Random Notes and Observations

*The leaves are now beginning to turn here in Southeastern Wisconsin. The red maples are starting, and within about 10 days or so they will be breathtaking. The leaves crunch under my feet on my walks. On Saturday, the sky was that deep, deep blue, and the air was absolutely still. A perfect autumn day.

*We have new neighbors. Both houses across the street were empty, one for a year and a half before it sold. We have two nice families, both with little ones, that have moved in. I’m going to take over some cookies and a note to say welcome like some neighbors did for us when we were new. In South Carolina, the neighbor boy came over when we had just moved in. The little guy stood there on our porch with his blond shock of hair standing on end and shouted, “Hi, Ma’am! Ya’ll must be the new neighbors. I’m Johnny!” It was a rousing welcome. I was new to the Southern habit of a lot of children calling adults “ma’am” and “sir.” A wonderful habit, I think.

*The last vestiges of childhood are bittersweet. Will and I were leaving Target today, after buying him some jeans that are long enough, when I felt his hand slip into mine for a moment. He looked up at me and grinned sheepishly. I squeezed that hand and let it go again, knowing that boys his age don’t like lingering for long, but it was a sweet/sad reminder that those days of childhood are really ending quickly. I’m so glad he doesn’t mind doing little things like that once in a while. It does a mother’s heart good.

*I found the Mrs. Tim books at the library today. Our library hasn’t yet discarded the lovely old books like so many have. The Mrs. Tim books are by D.E. Stevenson and are the fictional journals of a military wife in the era of WW2 and afterward. They detail all the happenings of a family with a husband stationed overseas while they stay behind in England. I read them years ago and am happy to find them again. They make for cozy fall reading. I really can’t stand most of the modern novels with which libraries are stocked today. There are exceptions, but so many are laced with sex and foul language that they aren’t fit for decent households. Why is it so many authors could be artists, like Elizabeth Goudge for example, without that? I find it terribly sad that so many wonderful books are being taken out of the library now as they go out of print. I get used copies of my favorites on eBay before they disappear into the mist forever.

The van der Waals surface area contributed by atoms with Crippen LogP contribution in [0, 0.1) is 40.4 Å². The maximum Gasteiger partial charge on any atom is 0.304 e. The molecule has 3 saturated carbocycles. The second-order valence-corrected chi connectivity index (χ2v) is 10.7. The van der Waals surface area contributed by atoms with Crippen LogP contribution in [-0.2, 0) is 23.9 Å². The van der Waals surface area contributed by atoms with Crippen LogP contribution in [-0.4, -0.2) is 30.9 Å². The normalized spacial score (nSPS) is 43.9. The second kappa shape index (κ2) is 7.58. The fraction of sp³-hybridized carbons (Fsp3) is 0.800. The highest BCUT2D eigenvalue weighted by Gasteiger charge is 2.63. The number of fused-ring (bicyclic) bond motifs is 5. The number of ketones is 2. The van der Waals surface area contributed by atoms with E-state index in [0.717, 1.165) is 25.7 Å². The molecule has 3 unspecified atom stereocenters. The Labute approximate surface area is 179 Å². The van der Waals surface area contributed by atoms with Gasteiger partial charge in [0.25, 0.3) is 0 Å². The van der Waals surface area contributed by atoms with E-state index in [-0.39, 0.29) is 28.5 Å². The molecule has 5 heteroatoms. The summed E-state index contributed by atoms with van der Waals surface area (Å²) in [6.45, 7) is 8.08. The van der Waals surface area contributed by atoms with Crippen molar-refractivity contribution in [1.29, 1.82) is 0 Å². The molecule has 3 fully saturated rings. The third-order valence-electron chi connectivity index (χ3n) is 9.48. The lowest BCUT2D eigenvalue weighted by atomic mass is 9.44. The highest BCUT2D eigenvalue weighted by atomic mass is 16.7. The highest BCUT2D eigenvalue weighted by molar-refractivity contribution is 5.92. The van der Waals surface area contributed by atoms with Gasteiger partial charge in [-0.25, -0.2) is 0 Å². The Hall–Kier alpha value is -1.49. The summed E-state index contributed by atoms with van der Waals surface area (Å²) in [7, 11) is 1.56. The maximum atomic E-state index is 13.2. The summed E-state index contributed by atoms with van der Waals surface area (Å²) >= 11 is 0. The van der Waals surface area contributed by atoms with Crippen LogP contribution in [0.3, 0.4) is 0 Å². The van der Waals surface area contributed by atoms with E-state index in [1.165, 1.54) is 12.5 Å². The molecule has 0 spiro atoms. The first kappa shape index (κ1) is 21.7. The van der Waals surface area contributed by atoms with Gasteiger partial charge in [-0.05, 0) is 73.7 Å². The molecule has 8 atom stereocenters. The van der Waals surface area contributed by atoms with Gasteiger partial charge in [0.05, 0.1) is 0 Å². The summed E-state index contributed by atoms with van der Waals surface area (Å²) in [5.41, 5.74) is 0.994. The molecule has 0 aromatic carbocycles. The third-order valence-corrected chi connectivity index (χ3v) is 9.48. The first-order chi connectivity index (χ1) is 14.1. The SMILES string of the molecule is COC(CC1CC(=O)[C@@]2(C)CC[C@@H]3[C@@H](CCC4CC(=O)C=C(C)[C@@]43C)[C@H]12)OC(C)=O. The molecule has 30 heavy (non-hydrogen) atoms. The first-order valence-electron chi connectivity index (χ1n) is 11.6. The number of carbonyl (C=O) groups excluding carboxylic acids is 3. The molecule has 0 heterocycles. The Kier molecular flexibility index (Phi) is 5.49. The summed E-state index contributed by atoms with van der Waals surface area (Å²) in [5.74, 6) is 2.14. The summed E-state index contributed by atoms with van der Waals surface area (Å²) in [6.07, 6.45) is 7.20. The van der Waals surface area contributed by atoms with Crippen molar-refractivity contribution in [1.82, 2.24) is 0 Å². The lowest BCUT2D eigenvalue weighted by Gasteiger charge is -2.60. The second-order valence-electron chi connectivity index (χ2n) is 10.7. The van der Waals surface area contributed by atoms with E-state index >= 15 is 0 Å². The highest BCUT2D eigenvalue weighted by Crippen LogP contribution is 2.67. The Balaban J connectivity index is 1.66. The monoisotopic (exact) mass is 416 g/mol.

*I’m starting to smell woodsmoke from fireplaces at night now as it dips into the high 40’s. Colder days are coming.

*O give thanks unto the Lord for He is good…His mercy is everlasting and His truth endures to all generations!

9 thoughts on “Random Notes and Observations

  1. Margaret L. Been says:

    I love the D. E. Stevenson books! As far as I know I’ve read them all, and would like to read them again. I think she is right up there with Miss Read! Many take place in Scotland. I love that atmosphere, as it stirs my ancestral roots.

    Also, the clip of Marion Anderson on the Slice website brought tears! I heard her in concert when I was 8 years old. She was singing at Lawrence College in Appleton, and it was Sunday, December 7th, 1941.

    Can you imagine the hush in that auditorium, as that woman sang on Pearl Harbor Day? Even though I was very young, I could sense something of the seriousness–and the beauty of Marian Anderson’s gift!

  2. Holli says:

    Living in Southeast Texas, we don’t really get the whole fall leaves thing. We have some brown pine needles on the ground, does that count? I guess not. 😉